ALBUQUERQUE, N.M. — Bernalillo County commissioners voted 5-0 Tuesday to open lease negotiations with University of New Mexico Hospital after hearing from dozens of advocates who urged the county to press for affordable access to health care for the poor.
Commissioner Debbie O’Malley said she proposed opening the negotiations to require greater accountability by UNMH for its use of a county property tax subsidy that provided the hospital with $78.5 million in 2013.
The timing of the negotiations is critical because the county faces wrenching changes in the way health care is delivered under the federal Affordable Care Act and all county residents need better access to health care, she said.
Bernalillo County “needs a better sense of what the needs are,” O’Malley said Tuesday before the meeting. “We need to get a grip on this because there are a lot of numbers floating around.”
The county’s property tax money is deposited in UNMH’s general fund. O’Malley said she wants UNMH to better account for the way it uses the money and to provide assurances that it will meet the needs of all low-income county residents.
Commissioners plan to consider a final lease agreement by Sept. 30.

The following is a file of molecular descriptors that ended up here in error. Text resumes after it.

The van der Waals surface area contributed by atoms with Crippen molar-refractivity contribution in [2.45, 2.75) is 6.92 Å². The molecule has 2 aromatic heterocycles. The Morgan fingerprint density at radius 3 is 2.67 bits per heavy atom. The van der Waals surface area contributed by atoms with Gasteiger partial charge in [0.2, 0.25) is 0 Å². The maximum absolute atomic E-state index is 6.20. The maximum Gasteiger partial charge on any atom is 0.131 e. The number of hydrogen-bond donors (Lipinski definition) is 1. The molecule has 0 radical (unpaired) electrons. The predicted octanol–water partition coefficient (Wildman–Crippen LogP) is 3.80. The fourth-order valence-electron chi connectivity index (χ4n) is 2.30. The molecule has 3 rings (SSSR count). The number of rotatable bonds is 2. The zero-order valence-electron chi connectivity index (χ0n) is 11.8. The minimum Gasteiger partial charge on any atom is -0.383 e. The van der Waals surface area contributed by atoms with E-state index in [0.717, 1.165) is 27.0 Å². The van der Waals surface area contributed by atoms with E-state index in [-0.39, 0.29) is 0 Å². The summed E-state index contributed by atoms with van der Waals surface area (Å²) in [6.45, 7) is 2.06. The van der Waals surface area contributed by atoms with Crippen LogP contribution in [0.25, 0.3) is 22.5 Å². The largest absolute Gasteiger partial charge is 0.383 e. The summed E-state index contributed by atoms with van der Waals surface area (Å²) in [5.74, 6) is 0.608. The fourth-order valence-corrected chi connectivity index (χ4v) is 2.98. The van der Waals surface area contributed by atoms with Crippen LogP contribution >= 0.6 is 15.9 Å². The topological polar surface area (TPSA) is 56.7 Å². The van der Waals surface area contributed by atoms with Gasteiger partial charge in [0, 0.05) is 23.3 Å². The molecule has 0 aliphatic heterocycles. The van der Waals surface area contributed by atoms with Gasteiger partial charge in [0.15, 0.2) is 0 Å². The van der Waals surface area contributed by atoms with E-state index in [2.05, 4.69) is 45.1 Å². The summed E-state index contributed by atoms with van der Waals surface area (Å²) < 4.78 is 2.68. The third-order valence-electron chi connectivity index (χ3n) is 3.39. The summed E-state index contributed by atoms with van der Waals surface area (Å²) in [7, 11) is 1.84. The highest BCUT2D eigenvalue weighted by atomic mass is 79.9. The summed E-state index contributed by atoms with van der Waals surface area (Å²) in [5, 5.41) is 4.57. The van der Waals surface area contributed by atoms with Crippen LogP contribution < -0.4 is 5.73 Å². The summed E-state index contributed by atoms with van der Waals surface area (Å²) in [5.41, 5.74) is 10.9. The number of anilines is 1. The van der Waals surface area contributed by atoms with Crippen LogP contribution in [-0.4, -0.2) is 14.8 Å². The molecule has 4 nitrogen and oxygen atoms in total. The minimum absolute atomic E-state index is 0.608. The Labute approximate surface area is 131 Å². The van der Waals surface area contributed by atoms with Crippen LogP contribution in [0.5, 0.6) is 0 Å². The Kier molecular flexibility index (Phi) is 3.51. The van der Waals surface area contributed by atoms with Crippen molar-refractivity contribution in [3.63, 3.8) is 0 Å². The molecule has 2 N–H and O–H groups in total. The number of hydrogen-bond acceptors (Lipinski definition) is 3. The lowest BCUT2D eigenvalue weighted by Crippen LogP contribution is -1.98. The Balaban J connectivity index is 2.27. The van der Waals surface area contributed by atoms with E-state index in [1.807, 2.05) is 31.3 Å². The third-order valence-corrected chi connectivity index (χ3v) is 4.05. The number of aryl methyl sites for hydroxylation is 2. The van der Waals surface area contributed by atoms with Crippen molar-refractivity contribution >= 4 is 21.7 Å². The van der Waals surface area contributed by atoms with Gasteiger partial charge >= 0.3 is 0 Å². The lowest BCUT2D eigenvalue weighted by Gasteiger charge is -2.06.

Commissioners also approved forming a 10-member advisory task force to develop recommendations to assist in the lease negotiations.
“There is going to be a huge need for a continued safety net for Bernalillo County,” Sireesha Manne, an attorney for the New Mexico Center on Law and Poverty, told commissioners.
Many county residents will remain uninsured after the March 31 close of the enrollment period for the Affordable Care Act, including many who cannot afford to buy coverage through the New Mexico health insurance exchange, she said. The Kaufman Foundation has estimated that up to 60,000 Bernalillo County residents will remain uninsured after March 31, she said.
UNMH has received a share of the Bernalillo County property tax since 1954. Voters approved maintaining the 6.4 mill tax for UNMH in 2008, which totals $427 in annual property taxes for the owner of a home with an assessed value of $200,000.
Steve McKernan, CEO of UNMH, attended the meeting but did not address the commission.
“The university looks forward to meeting and working with the county and discussing how we can best serve our health care needs,” McKernan said after the meeting.
O’Malley also said she wants UNMH to take a larger role in providing health care to inmates at the county jail, where medical costs are consuming ever larger amounts of money.